The 1U (one rack unit) format is designed for high-density server farms. It has a 1.75in-high casing - about the size of a take-away pizza box.
Sun plans to offer the LX50 dual-capable Pentium III server for about £2,150 in September under the Cobalt branding. IBM has countered by releasing the xSeries 335 eServer based on twin Intel Xeon processors for £2,200. The Xeons run at 2.4GHz, which compares favourably with the LX50's PIII chips at 1.4GHz.
Sun has the advantage of having dedicated Linux and Solaris operating systems for its new server. Simon Tindall, volume products manager at Sun, said this means that Sun users can implement Intel servers at the network edge but will only have "one throat to throttle" when it comes to support.
Although it seemed as though Sun was moving Solaris away from Intel platforms after the release of Solaris 8 x86, Tindall said there will be a version based on Solaris 9 available next year.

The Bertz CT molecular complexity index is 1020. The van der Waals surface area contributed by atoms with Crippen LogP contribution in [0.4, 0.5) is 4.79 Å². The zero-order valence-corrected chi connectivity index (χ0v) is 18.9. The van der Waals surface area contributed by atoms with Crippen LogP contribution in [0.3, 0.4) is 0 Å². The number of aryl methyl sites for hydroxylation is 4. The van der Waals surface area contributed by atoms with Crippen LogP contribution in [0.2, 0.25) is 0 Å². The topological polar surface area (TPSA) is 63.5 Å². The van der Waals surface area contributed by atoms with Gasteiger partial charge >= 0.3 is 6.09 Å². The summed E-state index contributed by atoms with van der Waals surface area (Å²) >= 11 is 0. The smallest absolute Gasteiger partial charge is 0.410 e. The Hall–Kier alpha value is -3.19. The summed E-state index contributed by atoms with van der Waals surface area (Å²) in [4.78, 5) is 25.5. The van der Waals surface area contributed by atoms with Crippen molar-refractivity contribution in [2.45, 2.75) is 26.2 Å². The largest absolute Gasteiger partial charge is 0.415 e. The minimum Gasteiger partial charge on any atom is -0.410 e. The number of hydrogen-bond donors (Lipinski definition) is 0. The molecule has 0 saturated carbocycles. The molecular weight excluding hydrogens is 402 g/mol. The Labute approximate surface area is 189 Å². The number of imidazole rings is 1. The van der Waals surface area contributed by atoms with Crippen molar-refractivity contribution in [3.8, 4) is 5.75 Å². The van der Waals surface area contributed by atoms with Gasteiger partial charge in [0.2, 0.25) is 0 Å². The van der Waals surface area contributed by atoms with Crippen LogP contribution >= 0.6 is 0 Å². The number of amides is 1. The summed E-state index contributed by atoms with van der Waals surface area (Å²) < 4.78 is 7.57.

The initial release of both Sun Linux, based on Red Hat's distribution, and Solaris 9 i86 will only be available on Sun servers. A decision on wider availability will not be taken until September.
Although Sun is using the LX50 server to allow wall-to-wall Solaris across the network, its move towards Linux is seen as dangerous by Philip Carnelley, research director at analyst firm Ovum.
"In the past, Sun has been the 'sports car' vendor of the IT world - selling to a tech-savvy audience that is looking for a technically excellent product, perhaps requiring a little more skill to use than the standard offering, but worth it," he said. "I can see a future where Sun will offer a top-end 'sports car' solution for its technically demanding audience, such as financial services, Cad/Cam, aerospace and telcos, and commodity servers for the rest. But it will have to execute extremely well to beat established players."
IBM is attempting to take advantage of Sun's moves by backing up its xSeries (Intel) servers with a migration team specifically targeting customers choosing to move away from Solaris. Andy Hoiles, IBM's eServer Linux marketing manager, said, "We are aware that some Sun customers have in-house applications so we have formed a Swat team to help with the migration process from proof of concept through to deployment."